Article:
Jewish Recipes
Jewish Recipes

Home | Jewish Recipes Main Directory | Submit a Recipe | Kosher Dieting | What Blessing do I make over foods? | About Us
Kosher Grocery Store | Kitchenware | Judaica | Jewish Cookbooks | Food and Health | Search Recipes

Jewish Recipes

Jewish Recipes
Kosher Recipes
  Cooking Terms
  Jewish Cookbooks
Jewish Foods
Kosher Spices
Ingredients
Dairy
Meat
  Parve
  Baba Ganoush
  Bagels
Blintz
Challah
  Charoset
  Cholent
  Etrog
  Farfel
  Falafel
Fish
  Gefilte Fish
  Hamantaschen
  Hummus
  Jewish Holidays
  Knish
  Kosher Recipes
  Kosher Wines
  Kugel
  Latkes
  Lox (salmon)
  Matzah
  Pita
  Spices and Ingredients
  Sufganiya
  Tzimmes

Jewish Cooking

  Judaica
Kitchenware
Kosher Symbols
What is Kosher ?
What is a hechsher?

Page Options

Send

Jewish Recipes: Copyright - Disclaimer

Add us to your favorites

|

Jewish Recipes --> Spices and Ingredients -- > Anise

Anise (stressed on the first syllable, rhyming with "Janice"), or more rarely anís (stressed on the second syllable, as "a niece") (Pimpinella anisum) is an herb in the family Apiaceae (formerly Umbelliferae) whose seed-like fruit (also called aniseed) is used in sweet baking as well as in anise-flavored liqueurs (e.g. Ouzo). The fruit consists of two united carpels, called a cremocarp, and has a strong aromatic taste and a powerful odour. Anise seed is also used in some curries and seafood dishes, and is used as a breath sweetener and digestive aid. It is also used to make Aniseed Balls, a hard UK sweet.

All above-ground parts of the young anise plant are also eaten as a vegetable. The stems resemble those of celery in texture and are much milder in flavor than the fruits. Anise is believed to be a galactagogue, or a substance that increases lactation.

By distillation the fruit yields the volatile oil of anise, which is useful in the treatment of flatulence and colic in children. It may be given as Aqua Anisi, in doses of one or more ounces, or as the Spiritus Anisi, in doses of 5-20 minims.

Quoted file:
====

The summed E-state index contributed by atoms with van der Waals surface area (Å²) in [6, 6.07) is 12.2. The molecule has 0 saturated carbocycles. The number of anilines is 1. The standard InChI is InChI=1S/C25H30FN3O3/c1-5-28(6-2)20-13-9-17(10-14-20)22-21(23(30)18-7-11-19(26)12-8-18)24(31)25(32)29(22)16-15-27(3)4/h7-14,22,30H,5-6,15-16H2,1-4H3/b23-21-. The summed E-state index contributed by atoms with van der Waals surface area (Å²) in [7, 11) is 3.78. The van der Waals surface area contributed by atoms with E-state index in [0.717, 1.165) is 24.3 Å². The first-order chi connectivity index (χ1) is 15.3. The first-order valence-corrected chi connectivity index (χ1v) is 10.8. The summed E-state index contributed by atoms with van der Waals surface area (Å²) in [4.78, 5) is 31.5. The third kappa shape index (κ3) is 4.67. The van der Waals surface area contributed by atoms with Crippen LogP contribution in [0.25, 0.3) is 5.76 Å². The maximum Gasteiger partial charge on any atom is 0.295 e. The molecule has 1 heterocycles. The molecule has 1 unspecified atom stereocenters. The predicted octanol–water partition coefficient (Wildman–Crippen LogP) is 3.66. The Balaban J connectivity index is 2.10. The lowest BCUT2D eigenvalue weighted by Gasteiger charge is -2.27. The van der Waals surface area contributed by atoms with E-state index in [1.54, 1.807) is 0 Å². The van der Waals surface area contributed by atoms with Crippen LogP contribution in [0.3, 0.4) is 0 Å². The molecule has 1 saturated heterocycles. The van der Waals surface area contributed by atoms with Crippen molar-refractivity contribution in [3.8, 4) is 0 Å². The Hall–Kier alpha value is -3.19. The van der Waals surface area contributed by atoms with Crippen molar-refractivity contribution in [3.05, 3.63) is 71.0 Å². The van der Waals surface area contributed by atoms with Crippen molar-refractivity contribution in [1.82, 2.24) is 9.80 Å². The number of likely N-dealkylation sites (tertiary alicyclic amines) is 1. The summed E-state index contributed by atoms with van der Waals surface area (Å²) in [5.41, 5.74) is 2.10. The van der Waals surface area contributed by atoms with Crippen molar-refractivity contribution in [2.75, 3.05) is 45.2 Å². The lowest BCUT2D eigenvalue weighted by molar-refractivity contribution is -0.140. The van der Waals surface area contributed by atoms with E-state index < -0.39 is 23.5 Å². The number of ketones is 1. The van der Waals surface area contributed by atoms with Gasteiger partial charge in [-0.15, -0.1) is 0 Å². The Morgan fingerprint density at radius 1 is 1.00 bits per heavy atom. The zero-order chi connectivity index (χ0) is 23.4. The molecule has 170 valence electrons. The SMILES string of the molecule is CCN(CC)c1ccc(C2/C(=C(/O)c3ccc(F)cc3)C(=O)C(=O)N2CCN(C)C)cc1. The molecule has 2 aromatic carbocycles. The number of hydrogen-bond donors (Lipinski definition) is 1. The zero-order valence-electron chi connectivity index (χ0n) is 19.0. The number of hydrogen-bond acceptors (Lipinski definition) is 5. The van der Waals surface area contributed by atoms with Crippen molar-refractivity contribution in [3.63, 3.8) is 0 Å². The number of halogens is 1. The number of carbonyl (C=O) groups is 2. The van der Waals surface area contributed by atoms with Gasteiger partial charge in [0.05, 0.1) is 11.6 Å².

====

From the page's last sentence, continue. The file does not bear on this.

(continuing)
The primary constituent of the oil (up to 90%) is anethole, C10H12O or C6H4[1.4](OCH3)(CH:CH.CH3.) It also contains methyl chavicol, anisic aldehyde, anisic acid, and a terpene.

The Chinese star anise also contains anethole but is botanically unrelated to anise. Because of its similar taste and aroma, it has recently come into use in the West as a (cheaper) substitute for anise in baking as well as in liquor production.

Anisette

Anisette is an anise-flavored liqueur from France. It is sweeter than most anise-flavored liqueurs (such as pastis), and also has a lower alcohol content (typically 25% by volume, versus 40%). Marie Brizard is the most well-known brand of anisette.

Anisette Liqueur Recipe

Anisette, is very easy to make. It resembles the flavor of black licorice and is quit good in mixed drinks.

  • 15.7 oz. (466 ml.) 100° proof Vodka (non-flavored)
  • 7 drops anise oil
  • 9.6 oz. (284 ml.) simple syrup
  • 1 tsp. (5 ml.) glycerin (optional)

Add alcohol to the bottle in which the anisette will be stored; add anise oil and shake vigorously until all oil is dissolved (1 min.) Add the rest of the ingredients and again shake well.

Presto—it's ready to drink!

30% Alc. by Vol. (60°). Makes 750 ml.

Sept 2005 - 2013 - Kosher Recipes - Kosher Cooking - Jewish Cooking - Jewish Recipes - Jewish Foods